'Angels' or 'Secret Santas' are Donating Big to Pay Off Store Customers' Layaway Balances

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Stacey Heyward hugs Lee Karchawer, founder of “Pay Away The Layaway.” Photo: Brandon Goodwin, TODAY.

The season of giving is more than a catch-phrase to the so-called “layaway angels” or “secret Santas” across the nation who are donating thousands of dollars at a time to pay off people’s layaway balances.
Those layaways are usually composed of holiday gifts put aside by low-income consumers.
The social phenomenon emerged in the wake of the financial crisis and Great Recession at the same that layaway services returned as an option for shoppers at many of the nation’s big retail chains.
This year is turning out to be one of the biggest yet for donations by “layaway angels.”  Toys “R” Us reported that it had two Massachusetts stores receive gifts of about $20,000 each from anonymous donors to pay down the balances of their layaways.

Someone covered $50,000 worth of layaway accounts at a central Pennsylvania Walmart on Monday. Manager Steve Myers said the benefactor visitied a Walmart in Mechanicsburg before noon with a cashier’s check that covered the balances on about 100 accounts. Monday was the deadline to pay off layaways.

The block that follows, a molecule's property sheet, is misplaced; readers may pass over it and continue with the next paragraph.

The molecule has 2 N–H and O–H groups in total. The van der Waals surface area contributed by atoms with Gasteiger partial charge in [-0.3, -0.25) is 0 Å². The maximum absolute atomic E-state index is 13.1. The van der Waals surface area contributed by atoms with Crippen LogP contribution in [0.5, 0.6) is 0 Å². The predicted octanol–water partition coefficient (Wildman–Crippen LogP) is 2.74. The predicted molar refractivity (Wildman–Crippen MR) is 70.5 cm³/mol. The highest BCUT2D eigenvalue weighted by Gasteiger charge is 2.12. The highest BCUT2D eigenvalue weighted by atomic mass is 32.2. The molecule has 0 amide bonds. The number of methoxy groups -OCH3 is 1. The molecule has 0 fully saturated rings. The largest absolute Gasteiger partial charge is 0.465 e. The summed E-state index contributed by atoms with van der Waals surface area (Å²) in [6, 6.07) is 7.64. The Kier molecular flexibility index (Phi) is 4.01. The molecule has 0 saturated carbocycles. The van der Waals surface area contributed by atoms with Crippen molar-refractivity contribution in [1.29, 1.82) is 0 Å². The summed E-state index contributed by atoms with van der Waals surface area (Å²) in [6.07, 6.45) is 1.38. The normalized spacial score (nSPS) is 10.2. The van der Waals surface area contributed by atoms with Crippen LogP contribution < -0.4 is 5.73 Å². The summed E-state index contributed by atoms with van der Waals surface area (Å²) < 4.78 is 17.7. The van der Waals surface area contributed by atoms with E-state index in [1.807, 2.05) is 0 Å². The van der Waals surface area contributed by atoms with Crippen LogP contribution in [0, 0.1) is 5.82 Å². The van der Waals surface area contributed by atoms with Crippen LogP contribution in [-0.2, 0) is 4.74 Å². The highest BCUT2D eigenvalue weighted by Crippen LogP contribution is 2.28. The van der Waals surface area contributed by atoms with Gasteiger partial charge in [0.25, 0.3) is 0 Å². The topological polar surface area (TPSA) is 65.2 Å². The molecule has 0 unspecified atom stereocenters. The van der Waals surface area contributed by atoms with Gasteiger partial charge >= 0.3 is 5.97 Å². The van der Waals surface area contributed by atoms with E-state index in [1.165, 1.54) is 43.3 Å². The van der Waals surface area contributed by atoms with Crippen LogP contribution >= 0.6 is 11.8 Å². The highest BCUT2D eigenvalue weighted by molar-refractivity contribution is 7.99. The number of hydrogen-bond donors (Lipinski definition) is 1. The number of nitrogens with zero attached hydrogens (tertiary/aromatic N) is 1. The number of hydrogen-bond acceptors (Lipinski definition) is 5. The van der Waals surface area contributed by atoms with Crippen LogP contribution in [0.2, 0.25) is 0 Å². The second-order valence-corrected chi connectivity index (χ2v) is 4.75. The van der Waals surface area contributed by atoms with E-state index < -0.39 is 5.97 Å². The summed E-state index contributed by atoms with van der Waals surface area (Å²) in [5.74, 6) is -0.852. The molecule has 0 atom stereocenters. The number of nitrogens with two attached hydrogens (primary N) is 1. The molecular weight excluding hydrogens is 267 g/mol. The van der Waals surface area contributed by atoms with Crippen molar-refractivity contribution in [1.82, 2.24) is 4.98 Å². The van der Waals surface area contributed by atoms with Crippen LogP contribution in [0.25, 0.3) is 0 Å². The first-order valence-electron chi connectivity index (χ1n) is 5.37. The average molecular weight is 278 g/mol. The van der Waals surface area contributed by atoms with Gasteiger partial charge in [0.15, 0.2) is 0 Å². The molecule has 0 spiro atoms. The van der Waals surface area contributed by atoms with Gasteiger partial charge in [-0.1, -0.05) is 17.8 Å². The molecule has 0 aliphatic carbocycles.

A charity devoted to helping pay down layaway accounts for children’s gifts said donations may reach double last year’s amounts.
Walmart was one of the big retailers that brought back its layaway program in 2011 after putting it on hiatus in 2006, just before the crisis hit. With many lower-income families still struggling, these Secret Santas are providing a service that lives up to the holiday spirit of giving.
“All the donations are going directly to helping kids during the holidays,” Lee Karchawer, who founded the charity Pay Away the Layaway in 2011, told CBS News. “We typically try to select stores that are in neighborhoods that skew in lower household income, where families may be struggling to make their last payment.”
The charity crowdsources the giving by accepting smaller donations, which are then pooled. His organization then goes into stores and pays off the layaway accounts for parents or grandparents who are trying to buy toys and gifts for children.

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